The Kraken is one of the most famous sea monsters known to man, and probably no other monster was as horrifying. It has often been depicted as a huge octopus, a giant squid, or a dragon. According to stories this huge, many armed, creature could reach as high as the top of a sailing ship's main mast. Kraken's would attack a ship, wrap their arms around the hull and capsize it. The crew would drown or be eaten by the monster. What's amazing about the Kraken stories is that, of all the sea monster tales we have, we have the best evidence that these are real. The origin of the belief in the Kraken is uncertain, although tales of the beast devouring seafarers has existed before Columbus set sails for the Americas.
It is said that the Kraken is one of the mythical beasts that inhabit the fringes of the seas to the west of the known world during Columbus' time. Explorers into this realm have often come back with horrifying tales narrating close encounters with this beast. Because of the different descriptions of how the Kraken supposedly appeared, many naturalists have discounted their stories to be nothing more than tall tales.
Early stories about Kraken, from Norway in the twelfth century, refer to a creature the size of an island. Even in 1752, when the Bishop of Bergen, Erik Ludvigsen Pontoppidan, wrote his The Natural History of Norway he described the Kraken as a "floating island" one and a half miles across. He also noted: "It seems these are the creatures's arms, and, it is said, if they were to lay hold of the largest man-of-war, they would pull it down to the bottom." Later Kraken stories bring the creature down to a smaller, but still monstrous, size.
On sailing ship days the kraken was a fearsome menace to navigation. Seamen aboard becalmed ships kept an uneasy lookout for the boiling water which heralded the ascent of a kraken, but once it broke the surface there was no escape. Its great cold eyes studied the screaming men, as they ran up the rigging in an effort to evade the giant tentacles, but it soon plucked them off one by one and gulped them down its gigantic maw.
Men who ran below decks lived only a little longer. The kraken simply wrapped its tentacles around the ship, squeezed until all her timbers burst open, and then picked out the tasty morsels.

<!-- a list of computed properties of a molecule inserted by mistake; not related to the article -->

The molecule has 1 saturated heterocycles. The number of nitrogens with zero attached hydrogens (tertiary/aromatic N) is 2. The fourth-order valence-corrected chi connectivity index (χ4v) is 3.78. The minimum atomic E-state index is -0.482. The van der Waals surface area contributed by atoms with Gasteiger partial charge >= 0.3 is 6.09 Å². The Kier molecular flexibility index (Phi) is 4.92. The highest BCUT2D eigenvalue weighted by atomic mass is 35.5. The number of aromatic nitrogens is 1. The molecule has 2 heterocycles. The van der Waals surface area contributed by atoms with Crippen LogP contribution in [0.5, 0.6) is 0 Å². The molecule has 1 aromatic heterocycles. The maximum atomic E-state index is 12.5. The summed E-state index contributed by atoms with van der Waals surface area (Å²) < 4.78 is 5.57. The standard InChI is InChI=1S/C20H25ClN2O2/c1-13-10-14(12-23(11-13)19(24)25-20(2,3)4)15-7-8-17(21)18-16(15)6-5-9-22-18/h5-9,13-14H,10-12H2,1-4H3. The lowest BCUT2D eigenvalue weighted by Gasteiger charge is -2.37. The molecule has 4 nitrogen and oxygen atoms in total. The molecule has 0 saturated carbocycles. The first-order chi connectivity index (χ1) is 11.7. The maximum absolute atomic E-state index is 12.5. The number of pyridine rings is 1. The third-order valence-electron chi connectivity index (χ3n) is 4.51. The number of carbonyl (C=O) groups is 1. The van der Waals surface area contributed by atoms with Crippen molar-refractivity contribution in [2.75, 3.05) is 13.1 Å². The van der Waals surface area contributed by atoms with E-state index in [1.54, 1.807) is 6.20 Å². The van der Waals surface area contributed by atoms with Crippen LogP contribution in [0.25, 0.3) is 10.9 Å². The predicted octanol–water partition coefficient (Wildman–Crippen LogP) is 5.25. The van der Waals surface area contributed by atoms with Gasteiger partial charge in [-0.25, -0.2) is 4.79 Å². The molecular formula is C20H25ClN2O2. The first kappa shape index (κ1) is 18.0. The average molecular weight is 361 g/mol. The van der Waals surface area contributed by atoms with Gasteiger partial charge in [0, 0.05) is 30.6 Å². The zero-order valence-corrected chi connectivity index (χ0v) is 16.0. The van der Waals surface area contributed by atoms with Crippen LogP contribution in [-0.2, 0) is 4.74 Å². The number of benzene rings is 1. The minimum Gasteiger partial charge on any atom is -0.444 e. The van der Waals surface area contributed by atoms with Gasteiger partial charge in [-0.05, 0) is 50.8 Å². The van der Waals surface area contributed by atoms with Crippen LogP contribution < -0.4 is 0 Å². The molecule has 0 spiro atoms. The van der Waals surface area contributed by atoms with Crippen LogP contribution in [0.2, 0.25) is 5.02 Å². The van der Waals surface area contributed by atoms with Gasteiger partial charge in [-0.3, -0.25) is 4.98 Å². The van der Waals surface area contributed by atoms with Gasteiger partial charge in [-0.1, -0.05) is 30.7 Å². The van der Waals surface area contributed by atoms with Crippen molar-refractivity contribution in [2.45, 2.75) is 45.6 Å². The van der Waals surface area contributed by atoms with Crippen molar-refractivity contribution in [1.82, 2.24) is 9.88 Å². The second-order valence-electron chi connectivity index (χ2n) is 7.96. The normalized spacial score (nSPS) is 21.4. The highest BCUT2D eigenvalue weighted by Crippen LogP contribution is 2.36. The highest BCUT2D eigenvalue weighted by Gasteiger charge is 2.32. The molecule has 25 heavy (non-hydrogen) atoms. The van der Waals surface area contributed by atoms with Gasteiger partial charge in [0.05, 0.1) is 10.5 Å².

Probably a great many sailing ships and fishing boats which frailed to return to port were destroyed by a kraken. One of the theories about the Marie Celeste, the ship found drifting in mid-ocean with nobody aboard, is that all her people were taken by a kraken.
The strenght, speed, and manoeuvrability of powered vessels protects them against krakens, but the occasional disappearance of a small sailing craft indicates that this monster still roams the deep.
There are, however, recent accounts of huge specimens of octopi and squids caught in the Atlantic Ocean, many dwarfing the shipping boats that caught them. It is possible that bigger sea creatures related to these specimens might have existed during ancient times.
The Kraken of legend is probably what we know today as the giant squid. While a colossal octopus might also fit the description, the squid is thought to be much more aggressive and more likely to come to the surface where it might be seen by man. Though giant squids are considerably less then a mile and a half across, they are large enough to wrestle with a sperm whale. On at least three occasions in the 1930's they attacked a ship. While the squids got the worst of these encounters when they slid into the ship's propellers, the fact that they attacked at all shows that it is possible for these creatures to mistake a vessel for a whale.
What if a large squid, say a hundred feet long and weighing two or three tons, attacked a small sailing ship? (Remember many early vessels, even those that crossed the Atlantic, measured much less than one hundred feet in length) It might well have been able to turn it over. Are these real animals the origin of the myth of Kraken?